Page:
After more than a week of blazing temperatures rushing over 40°C (104ºF), Germany was ravaged by hailstorms, flash floods and tornadoes. The severe meteorological phenomena on July 7, 2015 has done extensive damage to infrastructure, leaving thousands of households without electricity and causing more than 10 million Euros worth of damage.
The intense heat wave which started late June moved over Europe and set new temperature records. On Sunday, July 05, the German Weather Service "Deutscher Wetterdienst" reported temperatures hit 40.3°C (104.5ºF) in Kitzingen, Bavaria, setting country's new temperature record. The previous national record of 40.2°C (104.4°F) was measured in Gärmersdorf in Amberg, during July 1983, and in August, 2003, in Karlsruhe and Freiburg.
— Kate Müser (@katemueser) July 5, 2015
However, after over a week of boiling hot conditions, Germany was hit by hailstorms, flash floods and tornadoes. On Tuesday evening, July 07, severe thunderstorms rose from the south and covered the whole country.
Schon wieder Tornado, diesmal bei Alzey (Rheinland-Pfalz), heftige Zerstörungen pic.twitter.com/NAyszRGBHW
— Henning (@HHenk97) July 7, 2015
A strong tornado caused a damage of €8-10 million to the town of Framersheim in Rhineland-Palatinate. The heavy storm ripped of several house rooftops and caused damage to about 100 houses.
Some damage was also done to the rail lines, the Deutsche Bahn reported, as trees and falling branches were blown onto the electrical lines by strong winds. A lightning striking an apartment block in Hessisch Lichtenau in Hesse caused a €150 000 worth of damage.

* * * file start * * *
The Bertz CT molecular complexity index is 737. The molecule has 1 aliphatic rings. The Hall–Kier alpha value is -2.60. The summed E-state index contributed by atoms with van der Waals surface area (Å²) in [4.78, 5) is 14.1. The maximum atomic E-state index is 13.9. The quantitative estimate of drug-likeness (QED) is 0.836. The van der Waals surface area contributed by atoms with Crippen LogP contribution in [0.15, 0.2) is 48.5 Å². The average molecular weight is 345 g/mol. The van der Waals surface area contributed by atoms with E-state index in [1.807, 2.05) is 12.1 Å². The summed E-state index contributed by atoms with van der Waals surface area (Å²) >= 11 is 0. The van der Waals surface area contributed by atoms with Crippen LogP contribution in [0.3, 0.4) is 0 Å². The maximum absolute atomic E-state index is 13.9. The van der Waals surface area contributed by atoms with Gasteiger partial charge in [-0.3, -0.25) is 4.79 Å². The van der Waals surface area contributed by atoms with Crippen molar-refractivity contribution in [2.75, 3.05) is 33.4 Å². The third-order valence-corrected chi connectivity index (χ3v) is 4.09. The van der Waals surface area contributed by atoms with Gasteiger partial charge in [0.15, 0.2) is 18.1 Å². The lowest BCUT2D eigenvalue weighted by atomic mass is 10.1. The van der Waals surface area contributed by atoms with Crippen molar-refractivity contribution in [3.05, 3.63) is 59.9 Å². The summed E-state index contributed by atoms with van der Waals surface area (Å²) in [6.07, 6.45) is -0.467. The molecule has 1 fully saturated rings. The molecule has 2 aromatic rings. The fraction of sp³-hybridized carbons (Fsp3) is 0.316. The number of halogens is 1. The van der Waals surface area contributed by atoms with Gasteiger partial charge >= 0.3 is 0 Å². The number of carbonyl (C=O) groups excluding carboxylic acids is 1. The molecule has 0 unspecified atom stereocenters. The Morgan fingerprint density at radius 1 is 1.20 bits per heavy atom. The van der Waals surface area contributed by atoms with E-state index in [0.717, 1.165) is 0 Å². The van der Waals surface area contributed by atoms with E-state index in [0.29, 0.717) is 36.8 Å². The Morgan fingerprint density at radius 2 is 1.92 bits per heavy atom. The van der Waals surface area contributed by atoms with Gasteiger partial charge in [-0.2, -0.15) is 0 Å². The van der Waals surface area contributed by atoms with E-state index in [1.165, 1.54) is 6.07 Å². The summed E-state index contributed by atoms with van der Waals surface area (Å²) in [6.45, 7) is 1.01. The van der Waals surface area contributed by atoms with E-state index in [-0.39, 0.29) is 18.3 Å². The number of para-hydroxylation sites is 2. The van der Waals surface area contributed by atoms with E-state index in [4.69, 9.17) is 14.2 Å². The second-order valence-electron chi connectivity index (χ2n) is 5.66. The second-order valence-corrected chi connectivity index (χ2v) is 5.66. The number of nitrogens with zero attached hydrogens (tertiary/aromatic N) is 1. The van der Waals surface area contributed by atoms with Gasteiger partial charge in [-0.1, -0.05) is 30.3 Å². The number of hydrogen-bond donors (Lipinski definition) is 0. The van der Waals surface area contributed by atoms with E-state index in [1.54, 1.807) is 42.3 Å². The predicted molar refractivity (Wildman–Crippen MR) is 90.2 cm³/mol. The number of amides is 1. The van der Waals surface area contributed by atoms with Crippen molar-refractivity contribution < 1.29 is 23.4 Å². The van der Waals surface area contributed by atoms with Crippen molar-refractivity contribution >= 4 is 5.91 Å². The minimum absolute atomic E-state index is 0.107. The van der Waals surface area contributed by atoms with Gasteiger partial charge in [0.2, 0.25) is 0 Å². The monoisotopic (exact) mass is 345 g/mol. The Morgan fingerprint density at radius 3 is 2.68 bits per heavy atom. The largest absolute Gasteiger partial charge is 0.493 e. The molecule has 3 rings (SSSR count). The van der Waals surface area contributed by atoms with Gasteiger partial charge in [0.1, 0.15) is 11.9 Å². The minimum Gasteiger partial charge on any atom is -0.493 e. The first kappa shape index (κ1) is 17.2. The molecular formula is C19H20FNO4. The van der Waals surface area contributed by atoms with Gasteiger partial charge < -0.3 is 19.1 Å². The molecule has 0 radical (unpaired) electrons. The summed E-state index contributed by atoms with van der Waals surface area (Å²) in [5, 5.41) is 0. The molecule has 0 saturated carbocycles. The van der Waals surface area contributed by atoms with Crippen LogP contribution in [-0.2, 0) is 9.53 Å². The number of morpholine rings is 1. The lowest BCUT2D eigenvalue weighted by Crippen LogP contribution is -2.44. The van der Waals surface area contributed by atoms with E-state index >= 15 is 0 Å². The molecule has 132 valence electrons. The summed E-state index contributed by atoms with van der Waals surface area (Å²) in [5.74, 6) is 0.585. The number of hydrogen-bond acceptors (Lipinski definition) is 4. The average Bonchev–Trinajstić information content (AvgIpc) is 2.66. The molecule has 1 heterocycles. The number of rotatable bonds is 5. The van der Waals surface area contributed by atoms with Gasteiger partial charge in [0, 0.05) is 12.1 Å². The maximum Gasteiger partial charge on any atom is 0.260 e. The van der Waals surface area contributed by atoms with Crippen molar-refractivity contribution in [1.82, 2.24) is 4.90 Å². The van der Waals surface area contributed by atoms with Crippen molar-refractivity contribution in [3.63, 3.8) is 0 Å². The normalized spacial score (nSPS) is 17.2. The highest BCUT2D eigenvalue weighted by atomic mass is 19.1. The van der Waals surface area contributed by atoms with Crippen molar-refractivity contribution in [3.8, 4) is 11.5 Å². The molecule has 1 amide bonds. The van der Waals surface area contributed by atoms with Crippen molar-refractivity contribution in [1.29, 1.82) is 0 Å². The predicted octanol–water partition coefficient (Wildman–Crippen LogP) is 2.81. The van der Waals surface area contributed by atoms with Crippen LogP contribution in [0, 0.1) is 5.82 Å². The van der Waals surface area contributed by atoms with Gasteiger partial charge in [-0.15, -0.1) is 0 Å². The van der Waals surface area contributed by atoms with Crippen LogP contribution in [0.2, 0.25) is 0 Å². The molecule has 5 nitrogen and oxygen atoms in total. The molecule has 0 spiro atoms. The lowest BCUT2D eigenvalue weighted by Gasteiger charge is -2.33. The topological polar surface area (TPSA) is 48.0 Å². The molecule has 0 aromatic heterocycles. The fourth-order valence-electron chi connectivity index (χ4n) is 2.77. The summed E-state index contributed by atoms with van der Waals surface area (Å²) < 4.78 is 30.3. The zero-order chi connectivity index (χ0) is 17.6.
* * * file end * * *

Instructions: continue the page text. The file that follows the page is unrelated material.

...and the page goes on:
1 800 household were cut off the power supply in Saxony-Anhalt, the fist-sized hail stones were falling in Kelbra, and hurricane force winds were reported in the Bavaria province.
Severe weather conditions in Germany, July 08, 2015. Video credit: Euronews
On July 08, "Deutscher Wetterdienst" reported the cold front of a low pressure system over southern Scandinavia was passing over the Alps from southeast, drawing a west-southwest flow of heated air of polar origin to Germany.
The warning is in place for possible isolated thunderstorms in the foothills of Alps, the gust wind speeds are expected to reach 60 km/h (37.3 mph) in the coastal areas, and stronger thunderstorms with gusts of up to 70 km/h (43.5 mph) were reported blowing from south west. In higher mountainous areas the wind speeds are expected to reach 100 km/h (62.1 mph)
The inland wind should somewhat decline by Thursday night, although the wind speeds are still expected to reach 85 km/h (52.8 mph) on coasts. Isolated thunderstorms are expected in the central parts of the country.
— The Weather Channel (@weatherchannel) July 7, 2015
In the past week Europe experienced an extended period of dry and extremely hot weather and light wind, as it was locked under the so-called "omega block" weather pattern.
39.7°C (103.5°F) was measured in Paris on July 1, setting a second hottest temperature in the city since 1873.
On Sunday, July 05, the highest temperature ever recorded in Frankfurt measured 39°C (102.2°F), said Jeff Masters, the director of Weather Underground.
Featured image: Heat wave unleashes storms and tornadoes in Germany, 08 July, 2015. Image credit: @TheLocalGermany
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